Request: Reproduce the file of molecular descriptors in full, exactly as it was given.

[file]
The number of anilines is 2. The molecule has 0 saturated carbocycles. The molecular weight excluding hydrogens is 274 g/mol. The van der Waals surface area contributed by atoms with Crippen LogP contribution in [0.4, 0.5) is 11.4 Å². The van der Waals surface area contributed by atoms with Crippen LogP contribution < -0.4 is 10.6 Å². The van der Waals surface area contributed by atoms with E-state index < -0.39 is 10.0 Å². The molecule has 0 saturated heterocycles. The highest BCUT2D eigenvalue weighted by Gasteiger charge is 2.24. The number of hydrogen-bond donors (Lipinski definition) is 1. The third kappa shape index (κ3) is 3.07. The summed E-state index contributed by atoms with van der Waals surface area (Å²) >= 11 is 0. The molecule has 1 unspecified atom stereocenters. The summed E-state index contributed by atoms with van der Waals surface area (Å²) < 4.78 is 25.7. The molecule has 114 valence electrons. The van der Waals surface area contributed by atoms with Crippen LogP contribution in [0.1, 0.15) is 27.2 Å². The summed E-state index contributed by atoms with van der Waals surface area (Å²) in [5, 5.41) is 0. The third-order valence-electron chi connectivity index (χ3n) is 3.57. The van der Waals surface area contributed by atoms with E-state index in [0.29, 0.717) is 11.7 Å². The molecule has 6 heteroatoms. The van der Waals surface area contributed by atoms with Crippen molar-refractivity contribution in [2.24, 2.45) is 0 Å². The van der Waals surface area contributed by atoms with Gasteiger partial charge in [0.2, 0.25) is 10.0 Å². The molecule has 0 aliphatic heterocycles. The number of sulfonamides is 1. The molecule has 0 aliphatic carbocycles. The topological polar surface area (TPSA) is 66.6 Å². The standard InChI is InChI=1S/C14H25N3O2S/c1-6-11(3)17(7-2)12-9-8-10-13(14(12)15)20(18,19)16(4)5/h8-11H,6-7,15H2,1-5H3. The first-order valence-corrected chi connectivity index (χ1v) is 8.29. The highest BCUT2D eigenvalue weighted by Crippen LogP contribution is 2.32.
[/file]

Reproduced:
The number of anilines is 2. The molecule has 0 saturated carbocycles. The molecular weight excluding hydrogens is 274 g/mol. The van der Waals surface area contributed by atoms with Crippen LogP contribution in [0.4, 0.5) is 11.4 Å². The van der Waals surface area contributed by atoms with Crippen LogP contribution < -0.4 is 10.6 Å². The van der Waals surface area contributed by atoms with E-state index < -0.39 is 10.0 Å². The molecule has 0 saturated heterocycles. The highest BCUT2D eigenvalue weighted by Gasteiger charge is 2.24. The number of hydrogen-bond donors (Lipinski definition) is 1. The third kappa shape index (κ3) is 3.07. The summed E-state index contributed by atoms with van der Waals surface area (Å²) >= 11 is 0. The molecule has 1 unspecified atom stereocenters. The summed E-state index contributed by atoms with van der Waals surface area (Å²) < 4.78 is 25.7. The molecule has 114 valence electrons. The van der Waals surface area contributed by atoms with Crippen LogP contribution in [0.1, 0.15) is 27.2 Å². The summed E-state index contributed by atoms with van der Waals surface area (Å²) in [5, 5.41) is 0. The third-order valence-electron chi connectivity index (χ3n) is 3.57. The van der Waals surface area contributed by atoms with E-state index in [0.29, 0.717) is 11.7 Å². The molecule has 6 heteroatoms. The van der Waals surface area contributed by atoms with Crippen molar-refractivity contribution in [2.24, 2.45) is 0 Å². The van der Waals surface area contributed by atoms with Gasteiger partial charge in [0.2, 0.25) is 10.0 Å². The molecule has 0 aliphatic heterocycles. The number of sulfonamides is 1. The molecule has 0 aliphatic carbocycles. The topological polar surface area (TPSA) is 66.6 Å². The standard InChI is InChI=1S/C14H25N3O2S/c1-6-11(3)17(7-2)12-9-8-10-13(14(12)15)20(18,19)16(4)5/h8-11H,6-7,15H2,1-5H3. The first-order valence-corrected chi connectivity index (χ1v) is 8.29. The highest BCUT2D eigenvalue weighted by Crippen LogP contribution is 2.32.